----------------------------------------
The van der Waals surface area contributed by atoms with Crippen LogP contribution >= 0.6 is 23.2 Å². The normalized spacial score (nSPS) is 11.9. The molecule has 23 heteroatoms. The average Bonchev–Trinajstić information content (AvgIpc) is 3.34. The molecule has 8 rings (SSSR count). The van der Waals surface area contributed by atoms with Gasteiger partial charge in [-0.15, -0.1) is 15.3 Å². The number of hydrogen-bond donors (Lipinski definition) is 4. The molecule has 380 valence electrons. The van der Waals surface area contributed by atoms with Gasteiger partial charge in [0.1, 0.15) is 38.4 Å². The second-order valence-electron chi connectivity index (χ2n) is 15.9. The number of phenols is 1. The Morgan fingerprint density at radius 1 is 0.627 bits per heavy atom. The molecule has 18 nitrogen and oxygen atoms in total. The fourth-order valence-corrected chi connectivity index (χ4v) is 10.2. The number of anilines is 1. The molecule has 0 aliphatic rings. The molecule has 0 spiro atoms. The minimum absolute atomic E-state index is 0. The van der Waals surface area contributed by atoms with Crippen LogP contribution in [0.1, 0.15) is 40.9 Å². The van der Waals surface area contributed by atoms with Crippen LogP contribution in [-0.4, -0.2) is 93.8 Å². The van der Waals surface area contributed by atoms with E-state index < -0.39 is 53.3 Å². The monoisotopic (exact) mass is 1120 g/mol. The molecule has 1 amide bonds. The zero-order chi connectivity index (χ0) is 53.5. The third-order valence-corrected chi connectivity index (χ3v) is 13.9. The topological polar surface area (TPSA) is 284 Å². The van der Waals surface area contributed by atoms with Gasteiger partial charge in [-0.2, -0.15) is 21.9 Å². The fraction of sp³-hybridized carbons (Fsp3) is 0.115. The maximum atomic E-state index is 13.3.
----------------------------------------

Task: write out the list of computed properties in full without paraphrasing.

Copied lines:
The van der Waals surface area contributed by atoms with Crippen LogP contribution >= 0.6 is 23.2 Å². The normalized spacial score (nSPS) is 11.9. The molecule has 23 heteroatoms. The average Bonchev–Trinajstić information content (AvgIpc) is 3.34. The molecule has 8 rings (SSSR count). The van der Waals surface area contributed by atoms with Gasteiger partial charge in [-0.15, -0.1) is 15.3 Å². The number of hydrogen-bond donors (Lipinski definition) is 4. The molecule has 380 valence electrons. The van der Waals surface area contributed by atoms with Gasteiger partial charge in [0.1, 0.15) is 38.4 Å². The second-order valence-electron chi connectivity index (χ2n) is 15.9. The number of phenols is 1. The Morgan fingerprint density at radius 1 is 0.627 bits per heavy atom. The molecule has 18 nitrogen and oxygen atoms in total. The fourth-order valence-corrected chi connectivity index (χ4v) is 10.2. The number of anilines is 1. The molecule has 0 aliphatic rings. The molecule has 0 spiro atoms. The minimum absolute atomic E-state index is 0. The van der Waals surface area contributed by atoms with Crippen LogP contribution in [0.1, 0.15) is 40.9 Å². The van der Waals surface area contributed by atoms with Crippen LogP contribution in [-0.4, -0.2) is 93.8 Å². The van der Waals surface area contributed by atoms with E-state index < -0.39 is 53.3 Å². The monoisotopic (exact) mass is 1120 g/mol. The molecule has 1 amide bonds. The zero-order chi connectivity index (χ0) is 53.5. The third-order valence-corrected chi connectivity index (χ3v) is 13.9. The topological polar surface area (TPSA) is 284 Å². The van der Waals surface area contributed by atoms with Gasteiger partial charge in [-0.2, -0.15) is 21.9 Å². The fraction of sp³-hybridized carbons (Fsp3) is 0.115. The maximum atomic E-state index is 13.3.